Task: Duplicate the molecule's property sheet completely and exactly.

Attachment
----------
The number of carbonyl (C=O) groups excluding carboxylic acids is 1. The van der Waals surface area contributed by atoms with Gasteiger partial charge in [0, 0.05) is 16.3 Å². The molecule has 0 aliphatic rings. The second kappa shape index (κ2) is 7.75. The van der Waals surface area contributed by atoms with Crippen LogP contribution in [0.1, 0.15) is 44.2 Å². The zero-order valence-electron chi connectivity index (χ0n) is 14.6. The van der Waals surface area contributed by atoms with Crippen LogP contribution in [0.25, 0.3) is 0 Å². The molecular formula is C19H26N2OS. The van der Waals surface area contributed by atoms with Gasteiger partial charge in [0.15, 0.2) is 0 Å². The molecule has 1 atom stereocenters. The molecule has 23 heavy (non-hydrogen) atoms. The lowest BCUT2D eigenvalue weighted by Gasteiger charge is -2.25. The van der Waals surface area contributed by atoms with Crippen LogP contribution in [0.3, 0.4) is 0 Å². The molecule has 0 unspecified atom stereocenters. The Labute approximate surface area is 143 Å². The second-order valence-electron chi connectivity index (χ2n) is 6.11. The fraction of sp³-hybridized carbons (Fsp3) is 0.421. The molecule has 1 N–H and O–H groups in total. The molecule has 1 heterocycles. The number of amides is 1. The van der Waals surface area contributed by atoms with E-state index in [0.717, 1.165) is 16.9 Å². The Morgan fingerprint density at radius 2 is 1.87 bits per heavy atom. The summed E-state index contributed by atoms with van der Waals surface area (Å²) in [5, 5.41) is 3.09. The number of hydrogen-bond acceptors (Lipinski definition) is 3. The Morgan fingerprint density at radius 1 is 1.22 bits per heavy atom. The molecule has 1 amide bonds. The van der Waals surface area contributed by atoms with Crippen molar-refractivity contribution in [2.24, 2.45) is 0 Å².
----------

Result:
The number of carbonyl (C=O) groups excluding carboxylic acids is 1. The van der Waals surface area contributed by atoms with Gasteiger partial charge in [0, 0.05) is 16.3 Å². The molecule has 0 aliphatic rings. The second kappa shape index (κ2) is 7.75. The van der Waals surface area contributed by atoms with Crippen LogP contribution in [0.1, 0.15) is 44.2 Å². The zero-order valence-electron chi connectivity index (χ0n) is 14.6. The van der Waals surface area contributed by atoms with Crippen LogP contribution in [0.25, 0.3) is 0 Å². The molecular formula is C19H26N2OS. The van der Waals surface area contributed by atoms with Gasteiger partial charge in [0.15, 0.2) is 0 Å². The molecule has 1 atom stereocenters. The molecule has 23 heavy (non-hydrogen) atoms. The lowest BCUT2D eigenvalue weighted by Gasteiger charge is -2.25. The van der Waals surface area contributed by atoms with Crippen LogP contribution in [0.3, 0.4) is 0 Å². The molecule has 0 unspecified atom stereocenters. The Labute approximate surface area is 143 Å². The second-order valence-electron chi connectivity index (χ2n) is 6.11. The fraction of sp³-hybridized carbons (Fsp3) is 0.421. The molecule has 1 N–H and O–H groups in total. The molecule has 1 heterocycles. The number of amides is 1. The van der Waals surface area contributed by atoms with E-state index in [0.717, 1.165) is 16.9 Å². The Morgan fingerprint density at radius 2 is 1.87 bits per heavy atom. The summed E-state index contributed by atoms with van der Waals surface area (Å²) in [5, 5.41) is 3.09. The number of hydrogen-bond acceptors (Lipinski definition) is 3. The Morgan fingerprint density at radius 1 is 1.22 bits per heavy atom. The molecule has 1 amide bonds. The van der Waals surface area contributed by atoms with Crippen molar-refractivity contribution in [2.24, 2.45) is 0 Å².